Premier Foods FY profit seen at top end of expectations
Mr Kipling owner Premier Foods said on Friday that full-year adjusted pre-tax profit was set to be at the top end of its expectations after "a very encouraging start to the year".
The company - which also owns the Bisto brand, among others - said group sales in the first quarter were up 6.3% versus two years ago, at the top end of its expected range of 5% to 6%, with branded sales 9.3% higher.
Compared to the previous year, sales were lower, as expected, as the company "lapped strong comparatives when UK households consumed the majority of their meals at home".
Premier said online sales were similar to the high levels seen last year and nearly double that of two years ago.
Chief executive officer Alex Whitehouse said: "Branded sweet treats grew year-on-year, with Mr Kipling up 7.5%, benefiting from our range of low sugar options and the ongoing success of the premium Signature range.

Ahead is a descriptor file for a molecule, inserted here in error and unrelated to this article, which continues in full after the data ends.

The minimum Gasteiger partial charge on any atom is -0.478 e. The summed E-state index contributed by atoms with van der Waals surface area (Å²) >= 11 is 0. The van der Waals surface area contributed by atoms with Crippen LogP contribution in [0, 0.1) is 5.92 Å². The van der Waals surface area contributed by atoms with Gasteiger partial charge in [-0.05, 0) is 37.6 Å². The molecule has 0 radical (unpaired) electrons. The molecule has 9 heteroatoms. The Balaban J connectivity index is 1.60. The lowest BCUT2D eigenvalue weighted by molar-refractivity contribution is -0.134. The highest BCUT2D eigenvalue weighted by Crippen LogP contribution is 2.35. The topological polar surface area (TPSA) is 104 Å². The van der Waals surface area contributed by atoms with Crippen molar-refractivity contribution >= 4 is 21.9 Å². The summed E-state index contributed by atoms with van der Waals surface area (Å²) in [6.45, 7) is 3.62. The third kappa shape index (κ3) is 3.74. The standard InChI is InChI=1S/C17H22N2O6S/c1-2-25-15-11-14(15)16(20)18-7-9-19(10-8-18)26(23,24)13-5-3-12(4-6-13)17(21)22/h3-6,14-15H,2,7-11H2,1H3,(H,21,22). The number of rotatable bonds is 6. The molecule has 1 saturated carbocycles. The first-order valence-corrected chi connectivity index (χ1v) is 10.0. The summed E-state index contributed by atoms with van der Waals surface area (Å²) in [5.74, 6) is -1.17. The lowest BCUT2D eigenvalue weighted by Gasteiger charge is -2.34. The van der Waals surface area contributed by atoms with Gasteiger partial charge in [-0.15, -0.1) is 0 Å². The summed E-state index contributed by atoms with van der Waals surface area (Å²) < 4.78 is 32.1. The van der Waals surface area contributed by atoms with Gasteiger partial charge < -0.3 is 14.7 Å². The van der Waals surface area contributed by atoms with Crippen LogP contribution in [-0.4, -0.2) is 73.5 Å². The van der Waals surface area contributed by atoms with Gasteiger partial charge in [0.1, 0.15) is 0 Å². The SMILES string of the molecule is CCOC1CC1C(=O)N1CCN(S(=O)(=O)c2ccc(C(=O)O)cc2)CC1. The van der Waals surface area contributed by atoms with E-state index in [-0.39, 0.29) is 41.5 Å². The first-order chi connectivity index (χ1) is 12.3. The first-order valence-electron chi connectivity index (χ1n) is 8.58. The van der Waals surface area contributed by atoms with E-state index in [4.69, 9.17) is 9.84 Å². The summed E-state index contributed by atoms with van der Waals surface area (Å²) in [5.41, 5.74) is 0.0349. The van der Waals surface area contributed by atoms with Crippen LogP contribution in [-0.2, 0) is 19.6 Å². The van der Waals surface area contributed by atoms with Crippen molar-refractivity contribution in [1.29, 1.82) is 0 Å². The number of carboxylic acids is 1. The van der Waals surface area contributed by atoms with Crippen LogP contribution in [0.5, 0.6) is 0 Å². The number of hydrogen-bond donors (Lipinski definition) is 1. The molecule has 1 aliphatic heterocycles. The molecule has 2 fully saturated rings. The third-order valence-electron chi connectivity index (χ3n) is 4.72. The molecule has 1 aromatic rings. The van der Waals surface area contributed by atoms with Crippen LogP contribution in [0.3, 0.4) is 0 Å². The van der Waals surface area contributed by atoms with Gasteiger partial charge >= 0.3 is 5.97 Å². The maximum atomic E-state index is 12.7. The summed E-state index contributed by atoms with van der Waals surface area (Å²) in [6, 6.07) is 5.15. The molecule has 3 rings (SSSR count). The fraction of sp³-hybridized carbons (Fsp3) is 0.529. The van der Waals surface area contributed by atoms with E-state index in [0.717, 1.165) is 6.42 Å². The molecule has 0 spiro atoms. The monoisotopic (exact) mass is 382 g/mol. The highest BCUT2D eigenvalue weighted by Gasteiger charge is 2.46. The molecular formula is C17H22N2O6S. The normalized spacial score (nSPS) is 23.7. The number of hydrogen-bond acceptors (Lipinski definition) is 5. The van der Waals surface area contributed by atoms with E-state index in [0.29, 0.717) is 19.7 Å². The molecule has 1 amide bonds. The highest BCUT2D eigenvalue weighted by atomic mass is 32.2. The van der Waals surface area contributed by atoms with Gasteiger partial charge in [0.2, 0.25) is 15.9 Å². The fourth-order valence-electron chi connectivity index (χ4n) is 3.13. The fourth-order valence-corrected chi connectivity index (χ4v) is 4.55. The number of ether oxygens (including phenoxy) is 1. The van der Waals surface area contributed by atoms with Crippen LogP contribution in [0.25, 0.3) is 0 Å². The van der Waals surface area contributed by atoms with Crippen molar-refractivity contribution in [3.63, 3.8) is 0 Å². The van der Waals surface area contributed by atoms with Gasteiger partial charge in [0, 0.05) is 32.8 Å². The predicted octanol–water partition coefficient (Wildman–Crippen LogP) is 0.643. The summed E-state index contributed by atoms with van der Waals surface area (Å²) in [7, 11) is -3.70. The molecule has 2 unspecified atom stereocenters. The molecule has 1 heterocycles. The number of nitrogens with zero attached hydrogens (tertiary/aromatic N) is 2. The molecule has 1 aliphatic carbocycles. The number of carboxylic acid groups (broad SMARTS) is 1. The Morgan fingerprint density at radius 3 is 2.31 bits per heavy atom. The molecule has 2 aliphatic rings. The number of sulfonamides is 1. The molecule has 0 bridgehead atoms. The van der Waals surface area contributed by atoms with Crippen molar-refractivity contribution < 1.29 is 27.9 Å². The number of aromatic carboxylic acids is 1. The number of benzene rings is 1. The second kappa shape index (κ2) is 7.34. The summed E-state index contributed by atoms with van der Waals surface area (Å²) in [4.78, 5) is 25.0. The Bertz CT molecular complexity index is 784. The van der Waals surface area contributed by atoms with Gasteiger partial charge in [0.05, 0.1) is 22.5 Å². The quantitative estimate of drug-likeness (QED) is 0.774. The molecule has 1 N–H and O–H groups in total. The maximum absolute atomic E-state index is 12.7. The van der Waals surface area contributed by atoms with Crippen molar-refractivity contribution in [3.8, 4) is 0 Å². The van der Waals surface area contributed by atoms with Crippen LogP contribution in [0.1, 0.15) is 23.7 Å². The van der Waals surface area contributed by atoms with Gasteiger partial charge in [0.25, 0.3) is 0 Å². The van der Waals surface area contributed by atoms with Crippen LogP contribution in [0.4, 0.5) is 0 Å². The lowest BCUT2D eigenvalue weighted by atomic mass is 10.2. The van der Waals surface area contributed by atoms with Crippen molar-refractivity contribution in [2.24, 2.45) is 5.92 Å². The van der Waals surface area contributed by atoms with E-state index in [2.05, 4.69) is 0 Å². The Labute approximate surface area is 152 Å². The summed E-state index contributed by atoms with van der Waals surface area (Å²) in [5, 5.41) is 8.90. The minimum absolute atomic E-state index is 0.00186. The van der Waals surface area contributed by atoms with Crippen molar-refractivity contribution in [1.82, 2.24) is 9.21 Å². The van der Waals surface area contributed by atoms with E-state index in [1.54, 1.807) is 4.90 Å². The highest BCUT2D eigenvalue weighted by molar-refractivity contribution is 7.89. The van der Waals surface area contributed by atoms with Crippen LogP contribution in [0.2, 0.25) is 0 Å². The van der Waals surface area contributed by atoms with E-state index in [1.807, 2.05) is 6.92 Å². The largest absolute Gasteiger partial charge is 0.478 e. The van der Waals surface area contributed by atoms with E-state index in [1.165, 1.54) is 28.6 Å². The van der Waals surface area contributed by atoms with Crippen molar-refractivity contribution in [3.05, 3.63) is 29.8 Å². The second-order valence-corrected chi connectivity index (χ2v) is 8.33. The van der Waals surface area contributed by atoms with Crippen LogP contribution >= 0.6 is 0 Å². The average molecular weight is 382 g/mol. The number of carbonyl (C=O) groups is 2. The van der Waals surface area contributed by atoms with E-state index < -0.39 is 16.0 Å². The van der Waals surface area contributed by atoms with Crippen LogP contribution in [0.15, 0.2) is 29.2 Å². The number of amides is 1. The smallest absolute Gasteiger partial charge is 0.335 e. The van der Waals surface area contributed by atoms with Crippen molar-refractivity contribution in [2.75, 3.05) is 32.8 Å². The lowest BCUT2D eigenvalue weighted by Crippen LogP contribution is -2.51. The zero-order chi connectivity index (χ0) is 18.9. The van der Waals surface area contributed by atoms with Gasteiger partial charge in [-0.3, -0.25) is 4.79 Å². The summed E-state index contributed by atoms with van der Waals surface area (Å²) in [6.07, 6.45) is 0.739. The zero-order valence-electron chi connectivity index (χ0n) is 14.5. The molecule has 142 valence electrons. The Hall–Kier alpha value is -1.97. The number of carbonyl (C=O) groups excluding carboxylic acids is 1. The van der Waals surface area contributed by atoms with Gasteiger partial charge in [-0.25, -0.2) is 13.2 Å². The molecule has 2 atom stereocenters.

"I'm very pleased by the progress of our healthier options ranges, such as Sharwood's low fat cooking sauces, which have grown at over twice the rate of our branded portfolio, as consumers continue with their recently adopted good healthier eating habits.
"International also performed particularly well, building on the very strong gains from last year, growing by 17% on a two-year basis, as we continue to build sustainable, profitable overseas businesses."
At 1525 BST, the shares were up 5.3% at 110.60p.
Broker Peel Hunt, which rates the stock at 'buy', said: "Premier Foods continues to present excellent value given the positive trading momentum and improving financial position.
"We have increased our target price from 143p to 145p to reflect the upgrade. The shares are trading on a price-to-earnings of 10x to March 2022E and 8.5x EV/EBITDA, which is low for a FMCG business with leading brands."
Russ Mould, investment director at AJ Bell, said: "Strategically, Premier Foods has come a long way since its days as a zombie company where all the cash it made was gobbled up on debt repayments, leaving nothing to put back into the business. Now that situation has been resolved, it is reinvesting fast in product innovation and marketing, and you can see that it is working.
"Mr Kipling has long been a favourite with shoppers across the country, but pre-pandemic had faded slightly in terms of popularity. The brand has now bounced back with aplomb, helping act as a key sales driver for the group."